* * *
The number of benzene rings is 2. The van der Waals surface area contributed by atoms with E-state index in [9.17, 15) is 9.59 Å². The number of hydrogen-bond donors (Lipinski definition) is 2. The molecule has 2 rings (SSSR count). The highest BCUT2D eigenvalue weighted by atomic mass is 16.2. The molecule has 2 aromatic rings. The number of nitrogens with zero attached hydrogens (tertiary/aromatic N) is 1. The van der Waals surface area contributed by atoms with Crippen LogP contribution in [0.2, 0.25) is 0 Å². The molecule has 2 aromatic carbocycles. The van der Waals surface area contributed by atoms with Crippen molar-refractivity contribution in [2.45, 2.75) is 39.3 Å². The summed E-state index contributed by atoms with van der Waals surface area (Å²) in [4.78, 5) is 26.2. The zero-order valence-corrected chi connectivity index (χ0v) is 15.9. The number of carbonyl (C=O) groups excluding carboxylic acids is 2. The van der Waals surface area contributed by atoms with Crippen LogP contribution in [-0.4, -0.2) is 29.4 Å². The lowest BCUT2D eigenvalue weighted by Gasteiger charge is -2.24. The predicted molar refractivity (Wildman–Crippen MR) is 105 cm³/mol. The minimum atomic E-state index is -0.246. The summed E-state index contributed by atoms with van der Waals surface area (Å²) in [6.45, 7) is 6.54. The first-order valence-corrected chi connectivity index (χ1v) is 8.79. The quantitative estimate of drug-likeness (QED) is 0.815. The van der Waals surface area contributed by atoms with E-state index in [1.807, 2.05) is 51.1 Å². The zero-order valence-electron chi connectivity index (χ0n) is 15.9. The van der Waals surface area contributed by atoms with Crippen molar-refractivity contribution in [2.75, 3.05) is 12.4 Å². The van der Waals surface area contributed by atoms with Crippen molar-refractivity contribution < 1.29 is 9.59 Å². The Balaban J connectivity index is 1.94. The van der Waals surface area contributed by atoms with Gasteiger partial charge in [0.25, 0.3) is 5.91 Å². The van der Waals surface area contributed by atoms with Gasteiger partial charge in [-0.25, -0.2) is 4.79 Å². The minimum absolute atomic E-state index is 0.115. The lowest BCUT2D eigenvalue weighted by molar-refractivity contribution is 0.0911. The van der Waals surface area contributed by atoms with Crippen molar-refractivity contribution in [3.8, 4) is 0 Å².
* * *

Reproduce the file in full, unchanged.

The number of benzene rings is 2. The van der Waals surface area contributed by atoms with E-state index in [9.17, 15) is 9.59 Å². The number of hydrogen-bond donors (Lipinski definition) is 2. The molecule has 2 rings (SSSR count). The highest BCUT2D eigenvalue weighted by atomic mass is 16.2. The molecule has 2 aromatic rings. The number of nitrogens with zero attached hydrogens (tertiary/aromatic N) is 1. The van der Waals surface area contributed by atoms with Crippen LogP contribution in [0.2, 0.25) is 0 Å². The molecule has 2 aromatic carbocycles. The van der Waals surface area contributed by atoms with Crippen molar-refractivity contribution in [2.45, 2.75) is 39.3 Å². The summed E-state index contributed by atoms with van der Waals surface area (Å²) in [4.78, 5) is 26.2. The zero-order valence-corrected chi connectivity index (χ0v) is 15.9. The number of carbonyl (C=O) groups excluding carboxylic acids is 2. The van der Waals surface area contributed by atoms with Crippen LogP contribution in [-0.4, -0.2) is 29.4 Å². The lowest BCUT2D eigenvalue weighted by Gasteiger charge is -2.24. The predicted molar refractivity (Wildman–Crippen MR) is 105 cm³/mol. The minimum atomic E-state index is -0.246. The summed E-state index contributed by atoms with van der Waals surface area (Å²) in [6.45, 7) is 6.54. The first-order valence-corrected chi connectivity index (χ1v) is 8.79. The quantitative estimate of drug-likeness (QED) is 0.815. The van der Waals surface area contributed by atoms with E-state index in [1.807, 2.05) is 51.1 Å². The zero-order valence-electron chi connectivity index (χ0n) is 15.9. The van der Waals surface area contributed by atoms with Crippen molar-refractivity contribution in [2.75, 3.05) is 12.4 Å². The van der Waals surface area contributed by atoms with Crippen molar-refractivity contribution < 1.29 is 9.59 Å². The Balaban J connectivity index is 1.94. The van der Waals surface area contributed by atoms with Gasteiger partial charge in [0.25, 0.3) is 5.91 Å². The van der Waals surface area contributed by atoms with Gasteiger partial charge in [-0.25, -0.2) is 4.79 Å². The minimum absolute atomic E-state index is 0.115. The lowest BCUT2D eigenvalue weighted by molar-refractivity contribution is 0.0911. The van der Waals surface area contributed by atoms with Crippen molar-refractivity contribution in [3.8, 4) is 0 Å².